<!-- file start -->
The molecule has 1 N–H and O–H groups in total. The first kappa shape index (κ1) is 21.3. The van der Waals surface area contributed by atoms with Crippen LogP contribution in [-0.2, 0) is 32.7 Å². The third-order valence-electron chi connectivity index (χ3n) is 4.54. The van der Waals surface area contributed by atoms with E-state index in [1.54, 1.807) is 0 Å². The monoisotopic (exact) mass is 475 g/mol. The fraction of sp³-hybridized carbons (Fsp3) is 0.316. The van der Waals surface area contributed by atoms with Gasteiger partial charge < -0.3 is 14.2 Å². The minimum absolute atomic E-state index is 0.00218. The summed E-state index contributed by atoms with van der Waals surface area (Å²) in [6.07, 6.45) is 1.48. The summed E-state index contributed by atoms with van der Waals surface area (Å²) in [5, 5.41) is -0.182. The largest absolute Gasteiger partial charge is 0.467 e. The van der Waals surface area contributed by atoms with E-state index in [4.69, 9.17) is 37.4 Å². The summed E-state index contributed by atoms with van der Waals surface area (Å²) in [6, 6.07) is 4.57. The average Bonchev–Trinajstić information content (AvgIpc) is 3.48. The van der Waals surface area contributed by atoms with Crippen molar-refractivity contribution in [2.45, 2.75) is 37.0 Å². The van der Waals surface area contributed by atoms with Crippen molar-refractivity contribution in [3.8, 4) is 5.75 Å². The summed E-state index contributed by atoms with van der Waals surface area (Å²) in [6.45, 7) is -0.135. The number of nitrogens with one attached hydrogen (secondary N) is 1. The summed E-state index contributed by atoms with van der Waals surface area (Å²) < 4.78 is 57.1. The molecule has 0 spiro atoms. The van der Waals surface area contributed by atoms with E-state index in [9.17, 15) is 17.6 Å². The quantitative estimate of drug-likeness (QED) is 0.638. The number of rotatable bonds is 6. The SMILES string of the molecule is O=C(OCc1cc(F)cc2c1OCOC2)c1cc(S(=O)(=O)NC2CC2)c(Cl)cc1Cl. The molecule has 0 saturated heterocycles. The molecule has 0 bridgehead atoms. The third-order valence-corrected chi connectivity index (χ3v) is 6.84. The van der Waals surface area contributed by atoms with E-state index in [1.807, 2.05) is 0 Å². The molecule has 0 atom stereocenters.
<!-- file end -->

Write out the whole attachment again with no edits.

The molecule has 1 N–H and O–H groups in total. The first kappa shape index (κ1) is 21.3. The van der Waals surface area contributed by atoms with Crippen LogP contribution in [-0.2, 0) is 32.7 Å². The third-order valence-electron chi connectivity index (χ3n) is 4.54. The van der Waals surface area contributed by atoms with E-state index in [1.54, 1.807) is 0 Å². The monoisotopic (exact) mass is 475 g/mol. The fraction of sp³-hybridized carbons (Fsp3) is 0.316. The van der Waals surface area contributed by atoms with Gasteiger partial charge < -0.3 is 14.2 Å². The minimum absolute atomic E-state index is 0.00218. The summed E-state index contributed by atoms with van der Waals surface area (Å²) in [6.07, 6.45) is 1.48. The summed E-state index contributed by atoms with van der Waals surface area (Å²) in [5, 5.41) is -0.182. The largest absolute Gasteiger partial charge is 0.467 e. The van der Waals surface area contributed by atoms with E-state index in [4.69, 9.17) is 37.4 Å². The summed E-state index contributed by atoms with van der Waals surface area (Å²) in [6, 6.07) is 4.57. The average Bonchev–Trinajstić information content (AvgIpc) is 3.48. The van der Waals surface area contributed by atoms with Crippen molar-refractivity contribution in [2.45, 2.75) is 37.0 Å². The van der Waals surface area contributed by atoms with Crippen molar-refractivity contribution in [3.8, 4) is 5.75 Å². The summed E-state index contributed by atoms with van der Waals surface area (Å²) in [6.45, 7) is -0.135. The number of nitrogens with one attached hydrogen (secondary N) is 1. The summed E-state index contributed by atoms with van der Waals surface area (Å²) < 4.78 is 57.1. The molecule has 0 spiro atoms. The van der Waals surface area contributed by atoms with E-state index in [9.17, 15) is 17.6 Å². The quantitative estimate of drug-likeness (QED) is 0.638. The number of rotatable bonds is 6. The SMILES string of the molecule is O=C(OCc1cc(F)cc2c1OCOC2)c1cc(S(=O)(=O)NC2CC2)c(Cl)cc1Cl. The molecule has 0 saturated heterocycles. The molecule has 0 bridgehead atoms. The third-order valence-corrected chi connectivity index (χ3v) is 6.84. The van der Waals surface area contributed by atoms with E-state index in [1.807, 2.05) is 0 Å². The molecule has 0 atom stereocenters.